I will have to look into this further to see if the more locally generated forecasts are better. Early on in my Windy.com use, I found the ECMWF model was more accurate. But perhaps that assumption is worth a revisit. I’ll see what the NOAA has to offer.
Thus, my float plan consisted of knowledge of the weather, water levels, and wind along with a verbal description of my intended paddle route and an estimated time of return to my partner. I had a pick-up curfew of 1130 hours.
After dropping everyone off at Jungle Jac’s, I set off quickly to the Trail Pavillion parking lot. At 0945 hours on a socked-in Sunday, I was able to get a VIP spot right next to the gravel ramp leading down to the water. But I could see the possibility of parking presenting as a premium in peak season. There were plenty of dyke and dog walkers preparing to disembark, as well as two vehicles with empty kayak racks on top.
It was my first time at the Trail Pavillion lot. But from what I could tell from the online posts that I had read and the freshness of landscape forms, they seem to have done some upgrades to the west side of the facilities. There was fresh grass surrounding the picnic tables on either side of the ramp to the river, and the gravel leading down to the water look freshly laid. I didn’t use the lavatory facilities at the east side of the lot, but from a distance, they appeared to not have been a part of the recent upgrades.
French, History Lesson
The French word “alouette” translates to “lark” in English. Interestingly, according to Wikipedia, only one species of lark lives in North America, the horned lark. This makes the lake and river name choice of “Alouette” all the more mysterious. It turns out that the lake and river underwent a name change in 11914 HE. Originally named Lillooet River and Lake (the links are to the currently named geological formations), respectively, the name was changed to avoid confusion with the larger river and lake going by the same name. “Alouette” was chosen as it harmonizes with the original name “Lillooet”. That explains the lack of local larks in relation to the lake and its linkage’s label.
Lillooet, the municipality, lake, and river all derive their names from the Lil’wat (and St̓át̓imc Tmicw (St’at’imc)) indigenous peoples. In 11860 HE, the area previously known as the “Cayoosh Flat” was renamed “Lillooet” after the Lil’wat people. According to the history page from the Alouette River Management Society website, the earliest known inhabitants in the Alouette watershed were the Douglas-Lillooet and Katzie Nations. From what I could find the Douglas-Lillooet First Nation is a subgroup of the St’at’imc. My guess is that either a historic interlinking of nations or lost in communication meant that the Lil’wat peoples were or were assumed to be inhabitants of the Alouette watershed. Or someone goofed on the names of the lakes or rivers after the fact leading to the duplication of Lillooets. In any case, their histories are intertwined just as all waterways ultimately are.
Enter the oddity of the French children’s song/nursery rhyme “Alouette.” Maybe something is lost in the French-to-English translation of the lyrics. But the song in English becomes a plucking of the various body parts of the bird. As a child I always assumed “plumerai” to be more like “brush,” rather than “pluck” or “will feather.” But with plucking or defeathering as the verb the song becomes a slightly sadistic venture in pseudo-pterotillomania, beginning with the head, then verse-by-verse venturing to the beak, eyes, neck, wings, legs, tail, and back. I put the song as the audio for my Relive video of my paddle only for the childhood familiarity, not the feather-plucking freakiness. Check out the video below for a preview of my route and a fun, yet freaky, musical interlude.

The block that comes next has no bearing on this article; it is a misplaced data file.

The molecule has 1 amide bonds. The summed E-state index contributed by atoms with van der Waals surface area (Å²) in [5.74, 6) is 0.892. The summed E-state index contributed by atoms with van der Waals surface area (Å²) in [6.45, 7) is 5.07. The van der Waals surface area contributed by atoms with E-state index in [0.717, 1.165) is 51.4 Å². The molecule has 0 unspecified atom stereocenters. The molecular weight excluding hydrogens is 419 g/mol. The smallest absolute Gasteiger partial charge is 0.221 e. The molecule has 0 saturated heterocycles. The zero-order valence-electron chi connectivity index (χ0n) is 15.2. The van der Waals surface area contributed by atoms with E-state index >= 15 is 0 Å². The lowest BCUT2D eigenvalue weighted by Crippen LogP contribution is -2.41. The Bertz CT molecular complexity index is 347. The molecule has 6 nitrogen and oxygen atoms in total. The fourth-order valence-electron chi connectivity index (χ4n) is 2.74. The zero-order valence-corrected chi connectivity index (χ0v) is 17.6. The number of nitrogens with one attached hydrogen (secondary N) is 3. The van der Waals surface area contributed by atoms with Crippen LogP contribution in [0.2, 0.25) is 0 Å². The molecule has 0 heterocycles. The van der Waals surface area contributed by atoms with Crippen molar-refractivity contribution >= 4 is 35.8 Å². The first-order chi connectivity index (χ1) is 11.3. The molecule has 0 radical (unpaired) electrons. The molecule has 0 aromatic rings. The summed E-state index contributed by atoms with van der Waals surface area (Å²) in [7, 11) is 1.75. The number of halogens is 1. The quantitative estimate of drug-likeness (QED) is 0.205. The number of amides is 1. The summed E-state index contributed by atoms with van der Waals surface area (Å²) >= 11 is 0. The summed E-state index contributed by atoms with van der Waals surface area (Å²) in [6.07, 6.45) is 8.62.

The launch spot was easy as I was able to walk into the water and set off. There was a pair of large shallow rocks to mind for fins but they were visible and easy to avoid. I set out to flat waters under stratus cloud cover to the northeast and lighter skies to the southeast.
Since I was expecting rain with cooler temperatures I was dressed in my Kokatat Endurance semi-dry suit. Underneath I was wearing Icebreaker merino wool leggings and an Icebreaker top, Smart Wool merino wool ski socks, and SAXX underwear. Given that things looked to be relatively dry I would likely run hot. But I was happy to be too hot rather than too cold.
Paddle and Board
I brought my BlackProject Adjustable Lava paddle. It is much lighter than the stock paddles that came with my inflatable boards. For my board, I debated between my Blackfin Model XL inflatable SUP (12020 HE model) and my NSP Carolina (12020 model too). Not knowing the river conditions I thought the inflatable board would be the safer option. It is a tank and can go over and into almost anything. But along with its triple-layer PVC construction and 0.86 metre (34-inch) width comes its sluggish speed. The other side of me wanted to sample the sleeker (0.65 m (26-inch) width) speedier shape of my hardboard in flatwater conditions. Though the elegance and performance of the hardboard come along with greater fragility.
After reading route reviews and looking at Google satellite images I decided to go with the hardboard.